The Argentine government sponsored whitewashing or ‘tax amnesty’ bill received half approval on Wednesday when the Senate passed the initiative by 39 to 28 votes, a bill which the opposition has labelled ‘immoral’. After seven hours of debate and over twenty speakers the line was clearly drawn between the Kirchnerite group and its allies and the rest of the House.
The controversial whitewashing bill sets a tax amnesty plan allowing undeclared dollar assets, both in Argentina and overseas, access to the formal market which involves the creation of tax-free certificates, the Real Estate Investment Deposit, CEDIN, and the Argentine Bonds for Economic Development, BAADE.
The government of Cristina Fernandez is short of hard currency, losing international reserves and needs a stimuli injection ahead of the October mid term election when it could lose the congressional majority it currently enjoys.
“The voluntary exteriorization of foreign currency deposits from overseas or in the country pretends a tool that will enable to continue on the path of growth and the creation of jobs”, said Senator Anibal Fernandez one of the main promoters of the bill.
The opposition argues that the bill only ‘paves the way for money laundering’ and makes a ‘mock of good citizens who pay their taxes and keep to the law”.
Senator Fernandez admitted that the idea is to recover idle, clandestine money outside of the market and which can help generate new real estate deals and with energy infrastructure. But he strongly denied that “illicit capitals could filter in because we have taken the necessary measures to ensure that their origin is not from money laundering or terrorism financing” and this extends to spouse and relatives.
But opposition Senator Gerardo Morales said the initiative will make Argentine, for ninety days, ‘a tax haven to benefit all those rogues that are taking hundreds of thousands of dollars out of the country”, while his peer Laura Montero described the government’s attitude as ‘cynical pragmatism’ since ‘in tax havens the money that is clearly abundant is originated from criminal activities”.
Senator Fernandez insisting on the defence of the bill said that “better than a devaluation of the currency is to have a valid alternative for the idle clandestine funds that can then join and participate in the economic life of Argentina”. He emphasized that the bill fits in the framework of the parameters established by G20 and according to Transparency International, ‘Argentina is one of 22 countries in the world which has approved the exchange of information on money laundering”.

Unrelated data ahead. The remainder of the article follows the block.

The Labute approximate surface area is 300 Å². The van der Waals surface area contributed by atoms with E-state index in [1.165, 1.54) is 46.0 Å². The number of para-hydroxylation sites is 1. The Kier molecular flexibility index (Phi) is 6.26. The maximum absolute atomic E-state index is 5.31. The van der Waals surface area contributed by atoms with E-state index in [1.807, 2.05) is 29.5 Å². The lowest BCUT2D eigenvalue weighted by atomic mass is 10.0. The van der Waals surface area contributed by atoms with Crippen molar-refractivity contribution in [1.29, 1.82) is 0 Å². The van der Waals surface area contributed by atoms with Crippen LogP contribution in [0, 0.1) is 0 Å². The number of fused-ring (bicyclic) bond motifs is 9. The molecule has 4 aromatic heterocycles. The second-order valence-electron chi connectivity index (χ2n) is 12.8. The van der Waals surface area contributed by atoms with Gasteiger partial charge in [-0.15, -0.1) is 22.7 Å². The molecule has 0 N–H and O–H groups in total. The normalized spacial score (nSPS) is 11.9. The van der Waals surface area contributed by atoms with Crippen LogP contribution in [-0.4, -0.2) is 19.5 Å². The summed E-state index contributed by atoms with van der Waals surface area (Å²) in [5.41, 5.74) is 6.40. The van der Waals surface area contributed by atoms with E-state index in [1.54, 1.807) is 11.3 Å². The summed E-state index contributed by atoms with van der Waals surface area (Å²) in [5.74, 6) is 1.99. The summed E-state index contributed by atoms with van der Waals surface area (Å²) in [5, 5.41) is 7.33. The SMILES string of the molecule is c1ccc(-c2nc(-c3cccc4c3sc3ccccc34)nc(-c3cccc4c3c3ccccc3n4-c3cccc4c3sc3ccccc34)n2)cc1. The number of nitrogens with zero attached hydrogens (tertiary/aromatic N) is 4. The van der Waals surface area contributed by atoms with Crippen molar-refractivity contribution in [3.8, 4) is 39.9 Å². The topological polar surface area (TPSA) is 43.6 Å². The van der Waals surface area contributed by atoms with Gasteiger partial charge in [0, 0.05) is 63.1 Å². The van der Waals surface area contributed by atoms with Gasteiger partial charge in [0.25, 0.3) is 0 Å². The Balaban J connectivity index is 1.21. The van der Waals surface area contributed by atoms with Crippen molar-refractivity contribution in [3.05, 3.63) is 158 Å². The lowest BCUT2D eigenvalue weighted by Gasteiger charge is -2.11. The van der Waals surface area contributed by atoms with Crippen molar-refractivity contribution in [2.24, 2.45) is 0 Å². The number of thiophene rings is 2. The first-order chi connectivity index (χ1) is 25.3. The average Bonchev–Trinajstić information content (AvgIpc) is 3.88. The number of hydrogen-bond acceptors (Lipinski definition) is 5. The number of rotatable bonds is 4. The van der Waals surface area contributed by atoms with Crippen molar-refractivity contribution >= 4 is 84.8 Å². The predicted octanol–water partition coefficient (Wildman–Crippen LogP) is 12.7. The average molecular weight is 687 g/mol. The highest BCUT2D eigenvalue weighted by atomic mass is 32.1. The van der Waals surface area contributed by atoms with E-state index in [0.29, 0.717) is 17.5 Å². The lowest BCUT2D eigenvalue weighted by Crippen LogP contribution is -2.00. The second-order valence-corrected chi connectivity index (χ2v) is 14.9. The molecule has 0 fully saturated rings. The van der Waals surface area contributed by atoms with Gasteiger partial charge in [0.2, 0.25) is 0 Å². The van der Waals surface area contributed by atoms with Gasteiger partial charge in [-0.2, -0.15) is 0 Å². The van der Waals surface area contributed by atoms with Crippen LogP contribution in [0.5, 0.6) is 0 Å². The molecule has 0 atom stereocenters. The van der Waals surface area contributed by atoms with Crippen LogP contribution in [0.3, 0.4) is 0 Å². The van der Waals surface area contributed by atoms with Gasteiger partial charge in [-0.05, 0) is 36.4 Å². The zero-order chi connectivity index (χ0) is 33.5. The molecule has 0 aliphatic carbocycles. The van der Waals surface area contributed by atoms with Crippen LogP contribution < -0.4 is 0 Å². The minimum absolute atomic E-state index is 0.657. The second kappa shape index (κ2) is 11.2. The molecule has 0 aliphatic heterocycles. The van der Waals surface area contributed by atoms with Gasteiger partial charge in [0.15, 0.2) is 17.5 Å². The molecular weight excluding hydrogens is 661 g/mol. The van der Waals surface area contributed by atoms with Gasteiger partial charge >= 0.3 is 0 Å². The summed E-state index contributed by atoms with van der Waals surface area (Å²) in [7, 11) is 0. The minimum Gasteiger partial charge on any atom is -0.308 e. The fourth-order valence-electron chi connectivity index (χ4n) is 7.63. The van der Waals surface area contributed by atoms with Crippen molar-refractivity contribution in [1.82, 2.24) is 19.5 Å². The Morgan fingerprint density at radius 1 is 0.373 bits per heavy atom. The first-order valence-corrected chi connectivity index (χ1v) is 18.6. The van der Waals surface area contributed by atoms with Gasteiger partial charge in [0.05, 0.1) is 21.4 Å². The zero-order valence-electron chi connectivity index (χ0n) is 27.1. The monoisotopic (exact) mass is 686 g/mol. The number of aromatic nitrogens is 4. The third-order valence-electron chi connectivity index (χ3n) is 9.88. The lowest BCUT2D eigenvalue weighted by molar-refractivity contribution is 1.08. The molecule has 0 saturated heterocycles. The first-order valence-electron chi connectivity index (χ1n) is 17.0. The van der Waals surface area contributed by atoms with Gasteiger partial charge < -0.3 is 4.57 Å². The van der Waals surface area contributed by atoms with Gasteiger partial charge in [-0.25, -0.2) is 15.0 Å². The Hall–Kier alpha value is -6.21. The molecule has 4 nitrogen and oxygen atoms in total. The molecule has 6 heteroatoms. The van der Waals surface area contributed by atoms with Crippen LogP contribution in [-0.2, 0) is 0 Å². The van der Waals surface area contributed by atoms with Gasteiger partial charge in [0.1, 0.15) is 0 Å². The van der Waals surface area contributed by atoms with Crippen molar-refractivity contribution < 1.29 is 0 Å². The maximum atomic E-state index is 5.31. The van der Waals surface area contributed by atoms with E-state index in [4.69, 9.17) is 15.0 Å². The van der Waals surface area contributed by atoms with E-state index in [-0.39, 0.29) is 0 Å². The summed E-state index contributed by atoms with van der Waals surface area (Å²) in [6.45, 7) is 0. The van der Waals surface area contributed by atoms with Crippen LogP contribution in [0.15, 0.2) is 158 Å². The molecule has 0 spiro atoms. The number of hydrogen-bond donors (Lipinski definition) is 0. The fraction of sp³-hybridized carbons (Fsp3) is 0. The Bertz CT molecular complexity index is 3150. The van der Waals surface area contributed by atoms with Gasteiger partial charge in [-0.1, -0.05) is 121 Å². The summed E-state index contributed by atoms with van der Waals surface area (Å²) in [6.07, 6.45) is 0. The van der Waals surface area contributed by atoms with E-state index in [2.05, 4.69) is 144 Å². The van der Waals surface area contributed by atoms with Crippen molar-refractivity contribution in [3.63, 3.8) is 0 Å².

But dissident Peronist Liliana Negre said the bill is a ‘fiscal immorality’ and warned it opens the path for a ‘narco-economy’ and creates a ‘quasi currency in dollars’.
Senators Ruben Giustiniani and Juan Carlos Romero said the bill was “unfair and absurd” and a prize for ‘tax evaders’, and at the same time all law abiding citizens will be awarded a plaque saying ‘stupid’.
Finally Senator Carlos Reutemann warned that the government is “hunting down those who purchased 5.000 dollars in one year, and at the same and in the same office is giving a clean diploma to whoever brings money which we don’t know how it was acquired”.
For this in the camp we have a saying added Reutemann: “the wise guy lives off the fool, and the poor fool lives off his work”. If the bill is finally approved it must also include “a clause reimbursing those law abiding citizens who paid their taxes and did not hide assets, acknowledging an economic compensation. That would be fair”.
The opposition for once has agreed on a joint rejection strategy and only a few days ago the main anti-Kirchnerite blocs announced they will seek to repeal the bill if they manage to regain control of Congress after October’s legislative elections.
“Once majority stakes in Congress change we will repeal laws” pledged Radical Party Ricardo Gil Lavedra while dissident Peronism lawmaker Enrique Thomas threatened to “show those who support the whitewash up, we are giving them time so that those who have doubts think about it.”
The bill approved by the Senate should be reaching the Lower House on May 29 when it is expected to be signed into law given the administration of Cristina Fernandez control of both Houses of Congress.